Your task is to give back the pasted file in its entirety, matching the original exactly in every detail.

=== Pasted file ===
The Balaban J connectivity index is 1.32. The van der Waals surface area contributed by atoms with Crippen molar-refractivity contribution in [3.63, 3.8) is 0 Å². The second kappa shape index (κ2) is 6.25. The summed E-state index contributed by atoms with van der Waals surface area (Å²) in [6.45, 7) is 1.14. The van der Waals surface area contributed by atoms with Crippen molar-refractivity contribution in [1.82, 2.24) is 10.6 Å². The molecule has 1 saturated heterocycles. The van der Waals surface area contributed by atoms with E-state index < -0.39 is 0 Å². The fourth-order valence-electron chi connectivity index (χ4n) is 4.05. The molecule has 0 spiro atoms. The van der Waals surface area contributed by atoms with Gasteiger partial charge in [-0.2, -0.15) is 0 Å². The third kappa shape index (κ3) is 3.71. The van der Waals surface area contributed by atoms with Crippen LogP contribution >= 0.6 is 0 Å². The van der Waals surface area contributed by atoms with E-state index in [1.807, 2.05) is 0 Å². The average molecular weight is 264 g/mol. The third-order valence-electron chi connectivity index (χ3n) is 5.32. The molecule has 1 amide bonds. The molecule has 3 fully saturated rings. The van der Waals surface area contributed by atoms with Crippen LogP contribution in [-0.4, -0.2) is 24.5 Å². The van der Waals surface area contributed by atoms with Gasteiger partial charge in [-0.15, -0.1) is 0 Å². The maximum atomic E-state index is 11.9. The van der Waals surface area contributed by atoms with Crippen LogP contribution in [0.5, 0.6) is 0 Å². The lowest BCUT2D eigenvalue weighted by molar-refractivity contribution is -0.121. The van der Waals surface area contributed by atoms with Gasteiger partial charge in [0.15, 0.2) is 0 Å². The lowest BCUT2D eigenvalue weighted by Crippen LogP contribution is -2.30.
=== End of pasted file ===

The Balaban J connectivity index is 1.32. The van der Waals surface area contributed by atoms with Crippen molar-refractivity contribution in [3.63, 3.8) is 0 Å². The second kappa shape index (κ2) is 6.25. The summed E-state index contributed by atoms with van der Waals surface area (Å²) in [6.45, 7) is 1.14. The van der Waals surface area contributed by atoms with Crippen molar-refractivity contribution in [1.82, 2.24) is 10.6 Å². The molecule has 1 saturated heterocycles. The van der Waals surface area contributed by atoms with E-state index < -0.39 is 0 Å². The fourth-order valence-electron chi connectivity index (χ4n) is 4.05. The molecule has 0 spiro atoms. The van der Waals surface area contributed by atoms with Gasteiger partial charge in [-0.2, -0.15) is 0 Å². The third kappa shape index (κ3) is 3.71. The van der Waals surface area contributed by atoms with Crippen LogP contribution >= 0.6 is 0 Å². The van der Waals surface area contributed by atoms with E-state index in [1.807, 2.05) is 0 Å². The average molecular weight is 264 g/mol. The third-order valence-electron chi connectivity index (χ3n) is 5.32. The molecule has 1 amide bonds. The molecule has 3 fully saturated rings. The van der Waals surface area contributed by atoms with Crippen LogP contribution in [-0.4, -0.2) is 24.5 Å². The van der Waals surface area contributed by atoms with Gasteiger partial charge in [-0.15, -0.1) is 0 Å². The maximum atomic E-state index is 11.9. The van der Waals surface area contributed by atoms with Crippen LogP contribution in [0.5, 0.6) is 0 Å². The lowest BCUT2D eigenvalue weighted by molar-refractivity contribution is -0.121. The van der Waals surface area contributed by atoms with Gasteiger partial charge in [0.15, 0.2) is 0 Å². The lowest BCUT2D eigenvalue weighted by Crippen LogP contribution is -2.30.